EU budget: National interests trump solidarity
Europe - after marathon hours of negotiating - has agreed a long-term budget.
For the first time in the EU's history there will be a real-terms cut in the budget. The total of 960bn euros (£812bn; $1.3tn) represents a 3% reduction from the previous seven-year deal.
This will be claimed as a significant victory by UK Prime Minister David Cameron, whose demand was "at worst a freeze, at best a cut".
The deal, however, has exposed some uncomfortable truths.
There is clearly a significant divide between northern European countries and those of the south and those in eastern Europe. The leaders of Britain, Sweden, the Netherlands, Denmark and to an extent Germany were mindful of their taxpayers in a time of austerity.
Value for money trumped the glue of solidarity.
The southern bloc - and eastern Europe - still look to the EU funds to boost jobs and growth.
This summit demonstrated once again that national politics still dominates. Countries went into negotiations fighting for national interests. The European interest took second place.
Compromise, not reform
The agreement also saw German Chancellor Angela Merkel siding with David Cameron and not Francois Hollande of France.
The key relationship that underpins the EU is usually the Franco-German alliance.
On this occasion the Germans stood with the British and other northern European countries.
It leaves Francois Hollande appearing as if he is the leader of the southern "Club-Med" bloc.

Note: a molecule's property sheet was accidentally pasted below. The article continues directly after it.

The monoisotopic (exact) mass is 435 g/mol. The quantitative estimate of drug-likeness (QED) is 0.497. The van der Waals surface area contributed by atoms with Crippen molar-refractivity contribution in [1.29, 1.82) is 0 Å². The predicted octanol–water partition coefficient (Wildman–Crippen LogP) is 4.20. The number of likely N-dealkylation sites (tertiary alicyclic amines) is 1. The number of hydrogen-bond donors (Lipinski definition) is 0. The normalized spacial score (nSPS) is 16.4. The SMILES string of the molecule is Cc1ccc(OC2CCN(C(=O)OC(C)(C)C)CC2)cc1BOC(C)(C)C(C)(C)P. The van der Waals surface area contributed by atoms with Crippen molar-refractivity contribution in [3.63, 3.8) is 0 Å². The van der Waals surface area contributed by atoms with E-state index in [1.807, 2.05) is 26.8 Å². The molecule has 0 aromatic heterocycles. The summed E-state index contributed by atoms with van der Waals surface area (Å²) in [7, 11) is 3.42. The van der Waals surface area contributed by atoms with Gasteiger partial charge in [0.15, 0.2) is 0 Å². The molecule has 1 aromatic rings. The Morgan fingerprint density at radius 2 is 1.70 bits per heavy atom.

The French president tried to define this battle as less about efficiency and more about promoting growth - but even with strong support from the Italians, he did not not get his way.
The French were prepared to compromise because back in November they had won the crucial argument to leave farm subsidies largely untouched.
So Europe's leaders have agreed numbers. They have been far less successful in reforming and modernising the EU budget.
Take the Common Agricultural Policy and rural development. The funding, at 373bn euros, is lower than during the previous seven-year budget but - at around 37% - it remains the largest item in the budget, although due to fall further in the years ahead.
Less controversially, funding for Cohesion funds - money used to help newer EU members bridge the wealth gap - have emerged largely unscathed. These funds will account for 36% of the budget.
There are new funds for youth unemployment and growth projects, but the signal from the budget is that change comes slowly, incrementally in the EU.
One area that has been sacrificed is spending on cross-border energy, transport and digital networks. Funding has been cut by a quarter and has sparked strong criticism.
Administrative costs which make up 6% of the budget have gone up since the last budget, although they have come down by 1 billion since the figures proposed in November. Some had expected a stronger assault on perks and privileges.
The consensus, then, is that this is a compromise, not a reforming budget.
It is worth noting that what the heads of government agreed is not the final chapter in this story.
The European Parliament has to give its consent. Many MEPs are very unhappy. Hans Swoboda, the socialist leader, said "the agreement of the European Parliament for the figures discussed is not imaginable".
Others are talking of MEPs voting in a secret ballot to avoid them being influenced by their national governments.
Fixing European budgets remains a messy, bare-knuckled fight, but Herman Van Rompuy, the President of the European Council, will argue that he delivered a deal.